Rolling Stone magazine once said Roland Orzabal was the missing link between the Cure and Sade.
Long after Tears for Fears shout, shout, let it all, Orzabal continued to marry post-punk moodiness with classic rock and jazz-pop.
Taking the TFF moniker for himself after Curt Smith went his own way, Orzabal hammered out one hook after another on 1993’s Elemental and 1995’s sadly overlooked Raoul and the Kings of Spain.
Orzabal has now reclaimed his name and updated the aesthetic that marked his early career with Tomcats Screaming Outside.
It’s classic Orzabal — a comfortable blend of dance floor beats and rocking guitars.
But the dance music of today bears little resemblance to the analog beats of 1980s new wave. It’s all techno, drum ‘n’ bass, jungle and whatever other labels clubgoers imagine.
“Ticket to the World” opens the album with ethereal synthesizers that could have been recycled from the Songs from the Big Chair sessions, but as soon as a drum ‘n’ bass rhythm kicks in, it’s totally modern.
From there, Orzabal drives his beefy guitar lines with four-on-the-floor beats and growly, thumping bass lines.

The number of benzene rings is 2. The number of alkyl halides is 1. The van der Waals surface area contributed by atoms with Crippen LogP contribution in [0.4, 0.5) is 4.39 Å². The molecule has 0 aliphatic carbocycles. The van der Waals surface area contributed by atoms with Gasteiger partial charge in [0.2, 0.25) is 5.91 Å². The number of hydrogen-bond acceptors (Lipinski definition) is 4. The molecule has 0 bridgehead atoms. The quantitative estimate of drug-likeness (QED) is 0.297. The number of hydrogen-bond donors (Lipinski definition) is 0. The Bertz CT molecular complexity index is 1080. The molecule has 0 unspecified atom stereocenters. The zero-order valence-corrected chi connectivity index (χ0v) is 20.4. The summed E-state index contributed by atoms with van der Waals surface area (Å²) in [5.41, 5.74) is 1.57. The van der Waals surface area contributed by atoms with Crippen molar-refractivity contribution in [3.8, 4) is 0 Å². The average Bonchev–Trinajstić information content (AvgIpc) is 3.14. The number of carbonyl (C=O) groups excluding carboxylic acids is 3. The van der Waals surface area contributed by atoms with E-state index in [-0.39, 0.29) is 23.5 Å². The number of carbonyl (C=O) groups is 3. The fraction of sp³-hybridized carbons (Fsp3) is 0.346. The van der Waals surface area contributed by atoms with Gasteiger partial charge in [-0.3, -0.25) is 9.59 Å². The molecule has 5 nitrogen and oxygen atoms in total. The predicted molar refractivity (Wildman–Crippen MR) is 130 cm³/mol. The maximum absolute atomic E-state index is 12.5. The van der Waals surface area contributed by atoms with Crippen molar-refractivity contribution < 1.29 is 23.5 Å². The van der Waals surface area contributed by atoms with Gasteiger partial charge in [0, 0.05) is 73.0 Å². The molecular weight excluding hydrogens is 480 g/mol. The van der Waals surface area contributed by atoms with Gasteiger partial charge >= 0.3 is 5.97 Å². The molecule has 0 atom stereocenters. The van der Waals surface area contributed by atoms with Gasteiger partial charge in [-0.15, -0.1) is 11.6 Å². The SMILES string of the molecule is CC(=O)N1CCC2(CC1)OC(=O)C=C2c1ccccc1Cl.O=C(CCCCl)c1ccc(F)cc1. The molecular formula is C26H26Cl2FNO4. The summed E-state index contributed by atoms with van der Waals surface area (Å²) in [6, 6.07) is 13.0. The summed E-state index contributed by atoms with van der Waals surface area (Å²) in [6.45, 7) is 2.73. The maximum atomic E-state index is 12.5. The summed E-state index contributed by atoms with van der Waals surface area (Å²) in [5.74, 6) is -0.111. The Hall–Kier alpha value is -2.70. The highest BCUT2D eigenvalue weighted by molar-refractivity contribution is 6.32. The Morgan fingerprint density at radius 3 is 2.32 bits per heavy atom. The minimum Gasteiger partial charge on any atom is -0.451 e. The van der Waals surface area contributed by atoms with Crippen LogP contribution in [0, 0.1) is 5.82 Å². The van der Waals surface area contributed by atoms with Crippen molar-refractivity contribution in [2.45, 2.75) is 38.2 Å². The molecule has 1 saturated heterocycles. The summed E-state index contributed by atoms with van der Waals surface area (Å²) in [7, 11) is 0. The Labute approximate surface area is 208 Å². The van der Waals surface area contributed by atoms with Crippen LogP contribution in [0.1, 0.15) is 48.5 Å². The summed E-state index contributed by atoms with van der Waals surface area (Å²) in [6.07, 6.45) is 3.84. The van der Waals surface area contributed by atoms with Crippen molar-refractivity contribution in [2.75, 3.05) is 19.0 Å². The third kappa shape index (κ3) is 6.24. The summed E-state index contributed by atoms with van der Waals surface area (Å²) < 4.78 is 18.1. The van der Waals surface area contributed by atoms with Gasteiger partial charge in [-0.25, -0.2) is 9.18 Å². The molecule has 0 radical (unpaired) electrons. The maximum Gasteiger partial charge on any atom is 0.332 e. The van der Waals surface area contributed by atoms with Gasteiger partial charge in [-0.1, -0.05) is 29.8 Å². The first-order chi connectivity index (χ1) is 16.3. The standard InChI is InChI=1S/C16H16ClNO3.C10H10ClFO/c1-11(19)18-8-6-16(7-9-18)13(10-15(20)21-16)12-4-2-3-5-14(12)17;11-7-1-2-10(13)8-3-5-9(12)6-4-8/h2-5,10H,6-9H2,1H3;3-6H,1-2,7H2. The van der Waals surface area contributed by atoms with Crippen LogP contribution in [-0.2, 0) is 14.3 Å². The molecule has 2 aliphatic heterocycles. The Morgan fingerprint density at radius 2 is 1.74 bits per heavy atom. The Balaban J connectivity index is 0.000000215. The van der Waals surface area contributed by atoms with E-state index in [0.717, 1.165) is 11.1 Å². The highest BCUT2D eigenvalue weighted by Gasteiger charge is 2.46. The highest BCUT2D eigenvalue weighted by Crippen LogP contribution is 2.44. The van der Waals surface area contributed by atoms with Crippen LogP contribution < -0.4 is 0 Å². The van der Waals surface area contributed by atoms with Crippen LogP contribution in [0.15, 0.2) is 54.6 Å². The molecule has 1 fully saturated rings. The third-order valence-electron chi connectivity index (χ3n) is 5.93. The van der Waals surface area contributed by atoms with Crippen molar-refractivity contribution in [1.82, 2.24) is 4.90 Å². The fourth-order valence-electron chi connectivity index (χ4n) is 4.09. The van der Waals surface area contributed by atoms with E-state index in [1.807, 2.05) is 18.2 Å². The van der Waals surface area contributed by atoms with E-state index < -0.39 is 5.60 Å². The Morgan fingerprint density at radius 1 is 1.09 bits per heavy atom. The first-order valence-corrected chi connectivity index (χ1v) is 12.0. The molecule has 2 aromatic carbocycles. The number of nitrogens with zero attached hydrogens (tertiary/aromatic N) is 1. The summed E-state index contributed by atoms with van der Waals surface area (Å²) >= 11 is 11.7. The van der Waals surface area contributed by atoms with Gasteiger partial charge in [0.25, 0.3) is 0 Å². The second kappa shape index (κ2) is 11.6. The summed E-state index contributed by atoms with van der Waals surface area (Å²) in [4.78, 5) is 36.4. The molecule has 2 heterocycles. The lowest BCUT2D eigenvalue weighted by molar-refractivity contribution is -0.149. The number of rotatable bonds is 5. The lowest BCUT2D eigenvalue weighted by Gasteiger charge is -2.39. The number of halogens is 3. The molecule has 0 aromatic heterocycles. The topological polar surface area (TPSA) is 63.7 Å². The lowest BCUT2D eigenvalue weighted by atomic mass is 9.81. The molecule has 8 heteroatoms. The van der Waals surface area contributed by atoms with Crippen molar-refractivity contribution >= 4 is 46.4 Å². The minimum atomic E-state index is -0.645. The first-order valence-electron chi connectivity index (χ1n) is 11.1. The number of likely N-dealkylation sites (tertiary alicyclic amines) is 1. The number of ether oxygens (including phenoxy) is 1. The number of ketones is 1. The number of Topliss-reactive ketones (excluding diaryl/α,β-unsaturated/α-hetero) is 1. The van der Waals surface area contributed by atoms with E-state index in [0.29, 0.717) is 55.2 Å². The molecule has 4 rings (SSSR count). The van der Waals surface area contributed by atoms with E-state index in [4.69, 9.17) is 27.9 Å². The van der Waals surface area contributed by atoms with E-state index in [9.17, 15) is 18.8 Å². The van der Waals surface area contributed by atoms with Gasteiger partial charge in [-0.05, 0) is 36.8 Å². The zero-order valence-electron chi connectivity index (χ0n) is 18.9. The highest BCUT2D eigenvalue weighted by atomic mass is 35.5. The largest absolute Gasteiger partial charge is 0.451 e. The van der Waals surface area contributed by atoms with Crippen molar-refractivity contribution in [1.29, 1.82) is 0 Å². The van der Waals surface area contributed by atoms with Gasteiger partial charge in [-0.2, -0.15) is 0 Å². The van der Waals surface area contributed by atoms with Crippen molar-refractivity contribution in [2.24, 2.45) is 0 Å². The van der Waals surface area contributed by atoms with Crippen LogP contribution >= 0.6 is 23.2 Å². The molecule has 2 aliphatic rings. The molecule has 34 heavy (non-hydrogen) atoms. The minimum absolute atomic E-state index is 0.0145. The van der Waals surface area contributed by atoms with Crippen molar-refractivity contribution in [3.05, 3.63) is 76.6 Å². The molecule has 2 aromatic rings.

“Hypnoculture” includes Deep Forest-like world music sampling and a vaguely-“Vogue”-ish bass pattern. “Bullets for Brains” and “For the Love of Cain” return Orzabal to the big choruses that marked “Head Over Heels” and “Break It Down Again.”
“Under Ether” indulges in a bit of Tricky/Maxinique-like darkness. “Day By Day By Day By Day” is a Robert Wyatt-inspired song disguised as a trip-hop fantasy.
In other words, Orzabal has come full circle. He’s reached back into the past only to find the future.
But this time around, it’s a future that’s more kinetic, more fluid than the thump-whack beats of the 80s. Combined with Orzabal’s knack for ear-catching melodies, this future seems like destiny.